Jazz Bridge raised about $12,000, most of it before Adams’ death, to help with the bills. Marcia, Cloud said, called the agency and asked for its help. According to Aetna, an average day in a U.S. hospital costs about $1,700.

Prior to falling ill, Adams sought to bring music to Trenton’s youth through the school system. He donated many hours to playing for urban kids and co-founded the Developmental Roundtable for the Upward Mobility of Musicians, or DRUMM, a nonprofit organization dedicated to bringing music to Trenton youth.

In a 2010 article in U.S. 1, the Ewing Observer’s sister newspaper, Adams spoke of the need to bring music into the urban education scene.

“We are all playing music now because there were music programs in place in the schools when we were growing up,” he told U.S. 1 during a tour stop in Dallas. “Now, in the middle schools and elementary schools there are no programs whatsoever. The only time the kids can begin learning how to play music is in high school.”

When kids do not have opportunities to learn to play instruments, it hinders their development, he said. DRUMM was born of Adams’ desire to not just “sit and talk about how bad things are. We have to get the kids off the streets and give them something to do. Get them playing music. Instead of them having guns or drugs in hand, let them have instruments,” he said.

Certainly, if Mercer County had to call on a brass-section ambassador to deliver the message of music’s importance and reach, it could hardly have found one with a better pedigree than Adams. Born in Trenton, where his mother, Evelyn, worked for the state Department of Labor and his father, Clifford Sr., owned Adams Auto Service (and played clarinet and saxophone in high school), Adams never had a path other than music in his future.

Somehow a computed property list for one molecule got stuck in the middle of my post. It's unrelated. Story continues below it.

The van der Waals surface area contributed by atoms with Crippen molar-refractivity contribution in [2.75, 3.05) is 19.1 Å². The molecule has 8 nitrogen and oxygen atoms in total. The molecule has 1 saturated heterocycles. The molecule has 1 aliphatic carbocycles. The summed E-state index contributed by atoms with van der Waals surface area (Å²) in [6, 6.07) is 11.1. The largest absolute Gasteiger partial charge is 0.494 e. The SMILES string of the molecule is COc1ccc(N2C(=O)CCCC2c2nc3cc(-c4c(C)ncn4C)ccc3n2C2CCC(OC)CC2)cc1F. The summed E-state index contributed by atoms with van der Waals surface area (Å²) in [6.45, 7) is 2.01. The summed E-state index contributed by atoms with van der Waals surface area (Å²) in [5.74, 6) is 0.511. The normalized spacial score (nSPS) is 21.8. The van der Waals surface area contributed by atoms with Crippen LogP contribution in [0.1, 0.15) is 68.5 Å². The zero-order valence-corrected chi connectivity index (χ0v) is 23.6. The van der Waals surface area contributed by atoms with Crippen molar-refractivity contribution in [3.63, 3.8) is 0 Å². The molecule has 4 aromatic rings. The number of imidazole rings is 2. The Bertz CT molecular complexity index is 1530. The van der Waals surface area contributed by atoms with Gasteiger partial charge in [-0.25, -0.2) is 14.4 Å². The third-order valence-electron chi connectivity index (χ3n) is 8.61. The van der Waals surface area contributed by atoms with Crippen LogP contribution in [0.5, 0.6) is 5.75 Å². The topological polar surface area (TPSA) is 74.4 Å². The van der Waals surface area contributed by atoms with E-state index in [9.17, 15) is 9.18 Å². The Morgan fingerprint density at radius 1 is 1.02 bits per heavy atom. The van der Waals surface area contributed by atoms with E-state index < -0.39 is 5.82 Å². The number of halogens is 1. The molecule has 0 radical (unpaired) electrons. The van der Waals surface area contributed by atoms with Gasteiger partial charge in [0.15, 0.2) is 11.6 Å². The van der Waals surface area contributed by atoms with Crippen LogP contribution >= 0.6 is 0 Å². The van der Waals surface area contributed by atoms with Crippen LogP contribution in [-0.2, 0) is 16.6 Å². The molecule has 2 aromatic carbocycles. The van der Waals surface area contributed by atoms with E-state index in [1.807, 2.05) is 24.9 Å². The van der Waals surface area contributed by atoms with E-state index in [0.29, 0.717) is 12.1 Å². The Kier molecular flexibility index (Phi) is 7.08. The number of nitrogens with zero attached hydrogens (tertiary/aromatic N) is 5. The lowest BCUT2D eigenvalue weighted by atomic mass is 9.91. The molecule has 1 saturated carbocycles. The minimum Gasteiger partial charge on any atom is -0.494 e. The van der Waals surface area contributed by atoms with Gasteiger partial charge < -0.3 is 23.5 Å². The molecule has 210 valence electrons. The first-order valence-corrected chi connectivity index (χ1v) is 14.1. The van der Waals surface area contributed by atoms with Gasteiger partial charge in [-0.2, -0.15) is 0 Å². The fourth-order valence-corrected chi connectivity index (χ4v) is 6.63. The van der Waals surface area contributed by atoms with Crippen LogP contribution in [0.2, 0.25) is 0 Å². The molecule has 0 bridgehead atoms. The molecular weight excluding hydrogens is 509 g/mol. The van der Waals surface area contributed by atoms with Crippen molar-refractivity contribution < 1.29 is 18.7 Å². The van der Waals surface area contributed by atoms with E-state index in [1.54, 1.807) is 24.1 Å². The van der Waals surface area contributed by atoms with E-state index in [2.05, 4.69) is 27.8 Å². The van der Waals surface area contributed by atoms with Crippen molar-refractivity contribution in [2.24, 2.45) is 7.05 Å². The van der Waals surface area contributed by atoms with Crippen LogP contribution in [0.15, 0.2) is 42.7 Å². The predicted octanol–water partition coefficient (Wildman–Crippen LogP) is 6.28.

In the late 1960s Adams played his trombone in Trenton High School’s Battle of the Bands competitions. By the early 1970s, he was touring with Patti LaBelle and, later, the Stylistics. He joined Kool & the Gang during that band’s second iteration in 1977 and got a lot of notice for his “Joanna” trombone solo. After 20 years with Kool et. al., Adams released his first solo album, “The Master Power,” which resonated with a deep European fan base.

This fan base never forgot. Cloud said that when the call to help Adams went out to the world, European fans responded with vigor.

In the early 2000s Adams toured the world with numerous musicians, including a stop in Cuba during the same tour that stopped in Dallas in 210. The Cuba shows, made possible by relaxed restrictions after decades of sanctions, were, Adams said then, deeply moving. “These people were crying,” he said. “They knew our music so well, but they never thought they’d get a chance to see Kool & the Gang live because of the embargo.”

Wherever he went, and wherever his music will continue to go, Adams’s wordless melodies have reached people, no matter the language they speak. Maybe the best indicator comes from the messages the world sent to Jazz Bridge when the world heard of Adams’ plight. “Its very apparent from the messages that he touched a lot of people,” Cloud said.

In talking about his longtime friend, Ray described Adams as a loving and caring husband and father and a great friend.

“If you knew Cliff you knew his infectious smile and his strong spirit,” Ray said. “He was powered by family values and he was one of the baddest trombone players in all the planet.”